Prioritize Open Communication


It is important to share what you can ethically, morally, and legally. Open communication fosters trust. By being transparent as much as possible this ties into the other two elements elaborated on here by prioritizing trust and setting clear goals and expectations. How do you know whether this is happening or not?

Having key stakeholders work on initiating, building, and maintaining authentic, connecting relationships is key.

This gives everyone a chance to share questions and concerns and acknowledge positive developments. Celebrate successes.

With regular check ins and with a continual focus on feed forward this sets the stage for creativity and productivity. Focus on what we will do going forward with what we know today. Be tough on the problems that develop but be gentle on the people. As others understand this as your culture this will be reinforced, and the team will surprise you with how much they can accomplish. They will be watching each other’s backs to make sure everyone is on the same page working towards the common goal.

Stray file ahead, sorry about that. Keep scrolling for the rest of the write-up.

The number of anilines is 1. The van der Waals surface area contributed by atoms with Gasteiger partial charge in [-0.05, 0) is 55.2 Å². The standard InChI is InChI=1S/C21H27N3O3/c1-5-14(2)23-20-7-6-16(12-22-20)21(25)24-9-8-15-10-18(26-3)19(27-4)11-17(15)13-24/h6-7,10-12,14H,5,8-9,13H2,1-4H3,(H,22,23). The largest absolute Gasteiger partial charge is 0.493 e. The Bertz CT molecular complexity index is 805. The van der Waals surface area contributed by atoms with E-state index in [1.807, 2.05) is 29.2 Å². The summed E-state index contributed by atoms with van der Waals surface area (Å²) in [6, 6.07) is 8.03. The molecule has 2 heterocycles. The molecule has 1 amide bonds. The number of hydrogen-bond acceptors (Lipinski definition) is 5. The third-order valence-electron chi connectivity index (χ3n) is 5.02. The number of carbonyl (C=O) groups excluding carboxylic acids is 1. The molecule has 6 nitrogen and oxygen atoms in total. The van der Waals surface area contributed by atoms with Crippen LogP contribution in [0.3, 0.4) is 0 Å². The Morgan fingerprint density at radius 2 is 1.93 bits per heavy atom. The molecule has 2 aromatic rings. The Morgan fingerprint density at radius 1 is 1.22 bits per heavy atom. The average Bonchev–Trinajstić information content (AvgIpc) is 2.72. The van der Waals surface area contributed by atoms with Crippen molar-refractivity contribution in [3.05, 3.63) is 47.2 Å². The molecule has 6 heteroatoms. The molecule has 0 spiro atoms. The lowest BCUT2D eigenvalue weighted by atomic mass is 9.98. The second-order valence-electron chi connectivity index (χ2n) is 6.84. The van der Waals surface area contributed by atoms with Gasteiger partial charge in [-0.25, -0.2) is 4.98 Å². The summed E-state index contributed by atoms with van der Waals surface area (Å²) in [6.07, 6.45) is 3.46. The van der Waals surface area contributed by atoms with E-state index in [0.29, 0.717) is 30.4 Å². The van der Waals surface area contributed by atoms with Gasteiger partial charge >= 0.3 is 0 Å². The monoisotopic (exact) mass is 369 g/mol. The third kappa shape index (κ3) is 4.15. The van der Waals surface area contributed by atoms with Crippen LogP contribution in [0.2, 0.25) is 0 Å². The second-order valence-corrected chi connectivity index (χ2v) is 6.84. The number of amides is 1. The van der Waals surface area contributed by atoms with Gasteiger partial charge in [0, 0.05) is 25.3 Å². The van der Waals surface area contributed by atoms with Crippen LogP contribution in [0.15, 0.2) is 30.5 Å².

By considering all of the elements presented in the article and focusing on the three big picture items elaborated here you will be setting up your business partnership collaboration for success. In terms of  The Collaboration Effect, you will develop connecting relationships, listening actively to understand all stakeholders’ concerns, and then educating each other on how to make improvements as you work together. This will give you a high probability of success. Keep focused on the vital few and follow up all of these areas for a successful business partnership collaboration. What do you think? I would love to hear from you.

About the author

Mike Gregory is a professional speaker, an author, and a mediator. You may contact Mike directly at and at (651) 633-5311. Mike has written 12 books (and co-authored two others) including his latest book, The Collaboration Effect: Overcoming Your Conflicts, and The Servant Manager, Business Valuations and the IRS, and Peaceful Resolutions that you may find helpful. [Michael Gregory, ASA, CVA, MBA, Qualified Mediator with the Minnesota Supreme Court]